Saturday, May 3, 2008

Week of Wright, Riley, Folsom’s actions and double-dipping

(Originally published 5/3/08)

This week has been crazy. And I’m not just talking about the Rev. Jeremiah Wright and his Amazing Traveling Media Circus.

Wright will be in Columbus next week to lead revival services at a local church. Part of me wants to go to see him for myself, without the filter of the ubiquitous media. But part of me wants to stop feeding the beast that is this story, because I am, after all, part of the ubiquitous media.

On Thursday, my blog formally moved to this newspaper’s Web site. It’s been a project getting all the bugs worked out. Thursday night, technical hurdles at the venue foiled my grand plans to live-blog Gov. Bob Riley’s keynote address to the Lee County Republican Party. But it was still worth the trip.

Riley closed the door on speculation that he might run for vice president with John McCain by making perhaps his strongest statement to date on the issue: “I will never run for another office,” Riley said.

“Told you,” I heard a woman murmur to another.

But Riley said he intends to remain active in the GOP’s fundraising and candidate recruitment efforts, he said, as long as it takes for Republicans to win control of state government. This week’s action on Goat Hill is evidence of why.

Legislators outdid themselves in the crazy department this week. In the Senate, Lt. Gov. Jim Folsom Jr. displayed just the most recent example of the Legislature’s disrespect for the people and laws of this state when he set aside a controversial gambling bill that had stalled that body for six weeks.

In doing so, Folsom blatantly ignored several senators who requested a recorded vote on the motion. Since it was passed on a voice vote, Alabamians will never know who supported the motion – or whether it really had enough votes to pass in the first place. Without that accountability, it amounts to nothing more than a unilateral and arbitrary action by one man – Folsom.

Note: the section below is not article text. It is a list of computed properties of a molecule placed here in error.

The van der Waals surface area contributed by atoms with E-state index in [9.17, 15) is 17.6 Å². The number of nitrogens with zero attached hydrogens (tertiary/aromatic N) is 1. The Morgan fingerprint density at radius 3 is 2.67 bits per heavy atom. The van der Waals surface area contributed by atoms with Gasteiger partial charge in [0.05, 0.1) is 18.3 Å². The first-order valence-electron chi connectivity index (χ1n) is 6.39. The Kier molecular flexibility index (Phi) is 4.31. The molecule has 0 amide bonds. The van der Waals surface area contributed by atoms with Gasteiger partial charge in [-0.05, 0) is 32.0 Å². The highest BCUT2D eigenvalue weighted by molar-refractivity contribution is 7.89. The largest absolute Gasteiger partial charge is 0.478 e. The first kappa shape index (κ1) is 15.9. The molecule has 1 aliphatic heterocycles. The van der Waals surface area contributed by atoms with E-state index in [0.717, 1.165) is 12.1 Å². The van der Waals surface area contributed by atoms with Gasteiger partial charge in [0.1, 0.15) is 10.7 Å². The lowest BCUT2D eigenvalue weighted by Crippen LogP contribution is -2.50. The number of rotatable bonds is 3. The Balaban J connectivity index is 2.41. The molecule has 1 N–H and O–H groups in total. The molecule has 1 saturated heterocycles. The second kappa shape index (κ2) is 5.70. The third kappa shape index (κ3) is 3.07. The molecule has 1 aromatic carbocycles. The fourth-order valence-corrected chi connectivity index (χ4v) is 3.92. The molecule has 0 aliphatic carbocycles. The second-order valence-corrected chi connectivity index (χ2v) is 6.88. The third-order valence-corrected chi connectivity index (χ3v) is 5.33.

Here’s what I don’t get: On one hand, they wanted it to appear that they were following one rule — voting to set aside the bill — but they completely ignored another rule – the Constitutional provision guaranteeing a recorded vote.

Why go to all that trouble? It’s not like members of that chamber care about what Alabamians think, anyway.

On the House side, legislators passed a bill to override the double-dipping ban – the premier reform in Alabama’s two-year colleges – instituted by Chancellor Bradley Byrne and the State Board of Education.

The bill would clear the way for public employees who also serve in the Legislature or in other elected positions to receive two state paychecks: one from the budget of their day job, the other for writing the budget for their day job.

Five House Republicans crossed party lines to support the bill, while four House Democrats joined Republicans who opposed it. Twelve members apparently left their spines in the cloak room and voted simply, “Present.”

Some legislators have complained that the double-dipping ban unfairly excludes public employees from serving in the Legislature. But as they say in Yiddish, “Az och un vai.” Legislators – and certain very powerful lobbyists – might not like it, but Alabamians don’t particularly care for the way their elected leaders have gorged themselves at the public trough for years without shame.

On the (new!) blog this weekend: What Alabama Democratic Party chairman and superdelegate Joe Turnham is hearing behind the scenes, and the names of those who crossed the aisles in the double-dipping vote.

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